The next edition of Health Wonk Review will be hosted right here on April 15th. The themes we will be exploring in that biweekly exegesis of health wonkery include the following:
Song (esp. the blues)
Art (esp. painting, drawing)
Inventors and their contraptions
Cosmetic surgery/medical spas
Impressionist 19th century novels
And of course ...
Please submit your best examples of health wonkishness in these categories no later than 9 a.m. EDT Wednesday April 14th, thank you (extra points for early submissions), and come back on the 15th to learn more than you ever wanted to know about health care policy ... and to see the meaning of these categories revealed.
(Submit via Blog Carnival or via email to david AT
harlowgroup DOT net, re: HWR or Health Wonk Review, including blog
title and URL, post title and URL, name of author if not you, and 25
words or less about the post.)
Just catching up on the week's blog carnivals ....
Blawg Review #221 at The Complex Litigator begins with an exposition on Guy Fawkes Night, and takes us on a tour of the blawgosphere, touching on imagined Senate confirmation hearing testimony from Yoda, hamsters, and class actions.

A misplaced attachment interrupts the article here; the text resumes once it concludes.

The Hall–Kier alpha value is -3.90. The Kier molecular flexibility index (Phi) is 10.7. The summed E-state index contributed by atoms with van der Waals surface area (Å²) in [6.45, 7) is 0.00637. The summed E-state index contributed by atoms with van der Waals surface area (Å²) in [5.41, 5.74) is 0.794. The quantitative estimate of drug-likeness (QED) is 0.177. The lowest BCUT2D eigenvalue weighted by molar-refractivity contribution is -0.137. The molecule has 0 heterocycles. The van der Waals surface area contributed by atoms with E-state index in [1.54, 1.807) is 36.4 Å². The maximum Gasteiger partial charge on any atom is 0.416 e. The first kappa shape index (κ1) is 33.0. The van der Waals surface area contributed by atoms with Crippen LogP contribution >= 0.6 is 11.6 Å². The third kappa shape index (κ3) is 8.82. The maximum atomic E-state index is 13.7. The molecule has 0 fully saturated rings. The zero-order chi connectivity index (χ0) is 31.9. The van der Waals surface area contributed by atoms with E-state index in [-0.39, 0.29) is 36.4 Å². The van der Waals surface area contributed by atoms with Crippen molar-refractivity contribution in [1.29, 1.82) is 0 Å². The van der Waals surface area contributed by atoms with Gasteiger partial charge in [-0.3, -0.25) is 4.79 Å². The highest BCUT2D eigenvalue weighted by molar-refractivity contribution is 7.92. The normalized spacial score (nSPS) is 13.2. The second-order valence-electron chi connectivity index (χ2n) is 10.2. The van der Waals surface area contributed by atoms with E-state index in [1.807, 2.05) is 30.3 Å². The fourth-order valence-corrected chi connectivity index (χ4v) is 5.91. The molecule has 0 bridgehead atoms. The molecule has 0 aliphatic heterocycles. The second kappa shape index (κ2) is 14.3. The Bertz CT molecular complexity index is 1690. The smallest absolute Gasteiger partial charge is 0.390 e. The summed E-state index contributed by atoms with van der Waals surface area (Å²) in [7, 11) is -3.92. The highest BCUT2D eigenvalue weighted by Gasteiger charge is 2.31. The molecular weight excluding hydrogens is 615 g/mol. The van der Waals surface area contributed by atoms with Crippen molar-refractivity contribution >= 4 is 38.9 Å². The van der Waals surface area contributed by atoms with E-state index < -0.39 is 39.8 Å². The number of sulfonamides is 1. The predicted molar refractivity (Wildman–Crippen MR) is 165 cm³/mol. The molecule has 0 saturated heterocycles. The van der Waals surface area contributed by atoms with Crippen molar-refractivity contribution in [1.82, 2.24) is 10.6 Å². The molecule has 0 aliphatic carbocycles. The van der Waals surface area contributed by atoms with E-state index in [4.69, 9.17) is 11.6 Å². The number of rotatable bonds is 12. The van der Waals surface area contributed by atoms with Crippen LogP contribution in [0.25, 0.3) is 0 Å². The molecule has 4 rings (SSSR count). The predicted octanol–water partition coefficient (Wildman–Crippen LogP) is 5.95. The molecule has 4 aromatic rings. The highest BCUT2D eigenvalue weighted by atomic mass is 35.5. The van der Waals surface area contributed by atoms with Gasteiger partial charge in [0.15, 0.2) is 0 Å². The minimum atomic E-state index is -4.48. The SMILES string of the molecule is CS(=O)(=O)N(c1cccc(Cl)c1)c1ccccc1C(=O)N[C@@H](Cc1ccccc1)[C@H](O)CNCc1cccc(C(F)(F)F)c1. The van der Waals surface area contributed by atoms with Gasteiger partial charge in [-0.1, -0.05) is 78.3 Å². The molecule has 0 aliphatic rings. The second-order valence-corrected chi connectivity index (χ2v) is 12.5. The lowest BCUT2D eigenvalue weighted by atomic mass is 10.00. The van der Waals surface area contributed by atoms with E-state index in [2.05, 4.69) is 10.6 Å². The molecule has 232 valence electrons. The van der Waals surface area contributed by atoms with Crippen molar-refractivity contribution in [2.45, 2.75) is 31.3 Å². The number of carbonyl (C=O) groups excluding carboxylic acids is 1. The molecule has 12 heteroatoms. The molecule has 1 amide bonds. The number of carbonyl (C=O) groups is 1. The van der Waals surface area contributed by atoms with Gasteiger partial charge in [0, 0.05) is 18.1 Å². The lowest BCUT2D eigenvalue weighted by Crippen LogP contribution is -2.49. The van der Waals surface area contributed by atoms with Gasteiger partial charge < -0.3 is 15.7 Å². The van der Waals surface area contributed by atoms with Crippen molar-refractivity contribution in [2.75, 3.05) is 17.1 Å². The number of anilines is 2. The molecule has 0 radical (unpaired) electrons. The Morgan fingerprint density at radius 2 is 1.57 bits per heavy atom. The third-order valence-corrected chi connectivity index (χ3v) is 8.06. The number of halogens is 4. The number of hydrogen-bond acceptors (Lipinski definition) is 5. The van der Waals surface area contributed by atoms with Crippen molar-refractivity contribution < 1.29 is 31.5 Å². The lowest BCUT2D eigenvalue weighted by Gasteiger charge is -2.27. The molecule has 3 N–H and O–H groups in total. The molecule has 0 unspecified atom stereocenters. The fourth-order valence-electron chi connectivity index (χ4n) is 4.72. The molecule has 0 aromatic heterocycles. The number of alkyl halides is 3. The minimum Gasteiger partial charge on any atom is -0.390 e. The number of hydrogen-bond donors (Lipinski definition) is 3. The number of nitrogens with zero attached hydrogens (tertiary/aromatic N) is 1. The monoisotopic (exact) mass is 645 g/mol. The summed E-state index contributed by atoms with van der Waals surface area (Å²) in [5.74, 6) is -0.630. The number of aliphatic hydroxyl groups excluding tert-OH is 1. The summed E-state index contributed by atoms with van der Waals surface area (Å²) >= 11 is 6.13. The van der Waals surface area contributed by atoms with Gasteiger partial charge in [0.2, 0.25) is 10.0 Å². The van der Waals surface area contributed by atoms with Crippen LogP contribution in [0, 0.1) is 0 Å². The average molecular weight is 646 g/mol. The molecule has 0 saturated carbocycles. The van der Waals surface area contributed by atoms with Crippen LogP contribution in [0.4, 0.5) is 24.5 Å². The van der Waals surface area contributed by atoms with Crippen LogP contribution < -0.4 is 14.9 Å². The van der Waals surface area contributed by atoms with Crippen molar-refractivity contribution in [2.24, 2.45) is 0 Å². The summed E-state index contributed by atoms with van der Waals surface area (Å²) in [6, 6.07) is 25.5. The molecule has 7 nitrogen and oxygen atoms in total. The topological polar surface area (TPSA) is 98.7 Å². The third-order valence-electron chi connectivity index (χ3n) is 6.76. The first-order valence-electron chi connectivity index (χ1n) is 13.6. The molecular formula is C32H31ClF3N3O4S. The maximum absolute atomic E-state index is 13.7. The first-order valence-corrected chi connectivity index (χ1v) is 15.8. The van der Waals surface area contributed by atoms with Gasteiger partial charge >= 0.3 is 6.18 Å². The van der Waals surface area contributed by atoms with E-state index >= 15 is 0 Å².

This week's host of Grand Rounds, Doc Gurley, presents the Mystery! edition, and the HealthBlawger appears in Act Three - The Law Gets Involved; no mystery there.
And speaking of carnivals, Paul Testa at the New Health Dialogue Blog has found his calling as a carnival barker and asks us all to step right up and "wander through a spectacle that's as uniquely American as apple pie and health reform." That can mean only one thing, dear reader: Health Wonk Review.
June is bustin' out all over . . . . Lord knows my nose knows it, thanks to all the pollen in the air these days. Check out the classic movie rendition of this set piece (well worth the eight-minute investment), let your coffee and/or antihistamines kick in, and then let's dive into the past week's medblogging, loosely categorized into insights of patient bloggers, provider bloggers, bloggers I've met in real life (the number keeps growing), bloggers following the money trail through the health care thicket, and bloggers who are or should be dancing and/or shirtless (watch the whole movie clip . . . on second thought, let's leave it at dancing).